I saw that Dan Boeckner (of Wolf Parade and Divine Fits) joined you guys on stage at the FYF fest in LA and that he was featured on some of the songs on your new album. How was it collaborating with Dan? Did he have any input on the new album?

Not really, for the album Dan came into the studio to lay down the vocal track and that was it. Flegel had already written the vocal melodies for the track beforehand. We were in Montreal working on the record, hanging out with Boeckner a bunch. I think he ended up working with Graham Walsh on an Operators album partially because he liked our first record, which is super flattering. But anyways we were working on “Memory” and there was something that just wasn’t coming together about it. Flegel figured we should give Dan a call, so we called him up and asked if he’d be interested. He came in that same day did three takes of vocals and that was it. Originally we intended for more of a duet, but we ended up only using a duet for that closing chorus.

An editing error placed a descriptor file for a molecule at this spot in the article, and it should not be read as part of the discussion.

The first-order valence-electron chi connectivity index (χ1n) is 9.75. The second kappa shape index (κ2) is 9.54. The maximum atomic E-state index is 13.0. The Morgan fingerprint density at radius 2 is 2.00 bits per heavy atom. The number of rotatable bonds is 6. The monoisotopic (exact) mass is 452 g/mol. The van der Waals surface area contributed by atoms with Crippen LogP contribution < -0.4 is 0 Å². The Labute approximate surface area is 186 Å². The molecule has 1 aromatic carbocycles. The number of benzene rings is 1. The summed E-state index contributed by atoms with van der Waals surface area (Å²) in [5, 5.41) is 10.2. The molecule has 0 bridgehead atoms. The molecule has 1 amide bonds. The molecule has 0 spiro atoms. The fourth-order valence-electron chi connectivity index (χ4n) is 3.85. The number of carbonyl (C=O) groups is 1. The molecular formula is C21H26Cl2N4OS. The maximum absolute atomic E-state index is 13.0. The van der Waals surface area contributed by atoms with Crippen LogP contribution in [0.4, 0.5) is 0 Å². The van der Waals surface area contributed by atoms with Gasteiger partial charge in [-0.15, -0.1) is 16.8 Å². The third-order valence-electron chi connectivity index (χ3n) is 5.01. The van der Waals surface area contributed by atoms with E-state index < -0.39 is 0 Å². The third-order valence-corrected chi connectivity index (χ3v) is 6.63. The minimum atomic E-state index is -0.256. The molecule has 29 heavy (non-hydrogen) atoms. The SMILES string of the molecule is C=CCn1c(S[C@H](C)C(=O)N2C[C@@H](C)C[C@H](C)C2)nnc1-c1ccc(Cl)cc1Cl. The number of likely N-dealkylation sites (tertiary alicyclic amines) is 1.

Any other memorable events from the tour so far?

We played a funny show at Third Man Records in Detroit, we got asked to go play the launch party. They sent out this giant balloon with a record player attached to it. They were trying to break the record for longest distance from a playing record to its speakers. It started with Jack White discussing the purpose of this balloon launch. As we played our set the record player got higher and higher as the music played in the background of our set. At the end of our set the record player fell to ground. It was still playing mid fall, so when it crashed down it made these crazy sounds, it was pretty interesting. After that we went down to Chinese restaurant, and Flegel ended up getting pretty hammered. We found him passed out in a park in downtown Detroit. So we put him in a taxi with his credit card, and continued the night in Downtown Detroit.